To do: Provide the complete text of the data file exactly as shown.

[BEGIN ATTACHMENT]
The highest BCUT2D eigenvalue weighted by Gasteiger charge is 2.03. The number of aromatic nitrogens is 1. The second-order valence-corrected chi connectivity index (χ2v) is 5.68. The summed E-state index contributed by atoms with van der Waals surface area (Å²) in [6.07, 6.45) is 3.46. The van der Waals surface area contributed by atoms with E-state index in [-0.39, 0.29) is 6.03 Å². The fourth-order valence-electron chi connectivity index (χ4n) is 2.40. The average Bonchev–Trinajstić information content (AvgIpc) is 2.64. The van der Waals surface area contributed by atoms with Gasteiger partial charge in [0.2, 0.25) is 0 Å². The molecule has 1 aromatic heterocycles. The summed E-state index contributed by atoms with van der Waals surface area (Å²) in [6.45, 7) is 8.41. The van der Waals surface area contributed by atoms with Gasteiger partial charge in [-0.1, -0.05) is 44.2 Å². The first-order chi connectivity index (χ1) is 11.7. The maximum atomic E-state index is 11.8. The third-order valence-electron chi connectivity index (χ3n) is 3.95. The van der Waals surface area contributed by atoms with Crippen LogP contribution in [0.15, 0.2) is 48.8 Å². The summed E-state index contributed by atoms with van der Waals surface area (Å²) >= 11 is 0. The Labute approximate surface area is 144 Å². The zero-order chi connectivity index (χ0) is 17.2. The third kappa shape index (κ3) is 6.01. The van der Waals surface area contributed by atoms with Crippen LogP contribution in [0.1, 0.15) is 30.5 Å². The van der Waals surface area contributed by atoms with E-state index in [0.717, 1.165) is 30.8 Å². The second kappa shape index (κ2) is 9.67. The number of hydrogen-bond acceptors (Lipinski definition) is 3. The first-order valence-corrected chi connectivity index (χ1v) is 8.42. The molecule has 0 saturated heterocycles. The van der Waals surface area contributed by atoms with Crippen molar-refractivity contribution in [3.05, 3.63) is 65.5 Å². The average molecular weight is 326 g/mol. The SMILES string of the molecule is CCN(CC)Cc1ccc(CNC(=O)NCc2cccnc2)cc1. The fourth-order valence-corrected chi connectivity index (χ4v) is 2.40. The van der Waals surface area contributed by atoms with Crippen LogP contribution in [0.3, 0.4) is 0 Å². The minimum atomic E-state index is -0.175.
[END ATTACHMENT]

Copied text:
The highest BCUT2D eigenvalue weighted by Gasteiger charge is 2.03. The number of aromatic nitrogens is 1. The second-order valence-corrected chi connectivity index (χ2v) is 5.68. The summed E-state index contributed by atoms with van der Waals surface area (Å²) in [6.07, 6.45) is 3.46. The van der Waals surface area contributed by atoms with E-state index in [-0.39, 0.29) is 6.03 Å². The fourth-order valence-electron chi connectivity index (χ4n) is 2.40. The average Bonchev–Trinajstić information content (AvgIpc) is 2.64. The van der Waals surface area contributed by atoms with Gasteiger partial charge in [0.2, 0.25) is 0 Å². The molecule has 1 aromatic heterocycles. The summed E-state index contributed by atoms with van der Waals surface area (Å²) in [6.45, 7) is 8.41. The van der Waals surface area contributed by atoms with Gasteiger partial charge in [-0.1, -0.05) is 44.2 Å². The first-order chi connectivity index (χ1) is 11.7. The maximum atomic E-state index is 11.8. The third-order valence-electron chi connectivity index (χ3n) is 3.95. The van der Waals surface area contributed by atoms with Crippen LogP contribution in [0.15, 0.2) is 48.8 Å². The summed E-state index contributed by atoms with van der Waals surface area (Å²) >= 11 is 0. The Labute approximate surface area is 144 Å². The zero-order chi connectivity index (χ0) is 17.2. The third kappa shape index (κ3) is 6.01. The van der Waals surface area contributed by atoms with Crippen LogP contribution in [0.1, 0.15) is 30.5 Å². The van der Waals surface area contributed by atoms with E-state index in [0.717, 1.165) is 30.8 Å². The second kappa shape index (κ2) is 9.67. The number of hydrogen-bond acceptors (Lipinski definition) is 3. The first-order valence-corrected chi connectivity index (χ1v) is 8.42. The molecule has 0 saturated heterocycles. The van der Waals surface area contributed by atoms with Crippen molar-refractivity contribution in [3.05, 3.63) is 65.5 Å². The average molecular weight is 326 g/mol. The SMILES string of the molecule is CCN(CC)Cc1ccc(CNC(=O)NCc2cccnc2)cc1. The fourth-order valence-corrected chi connectivity index (χ4v) is 2.40. The van der Waals surface area contributed by atoms with Crippen LogP contribution in [0.3, 0.4) is 0 Å². The minimum atomic E-state index is -0.175.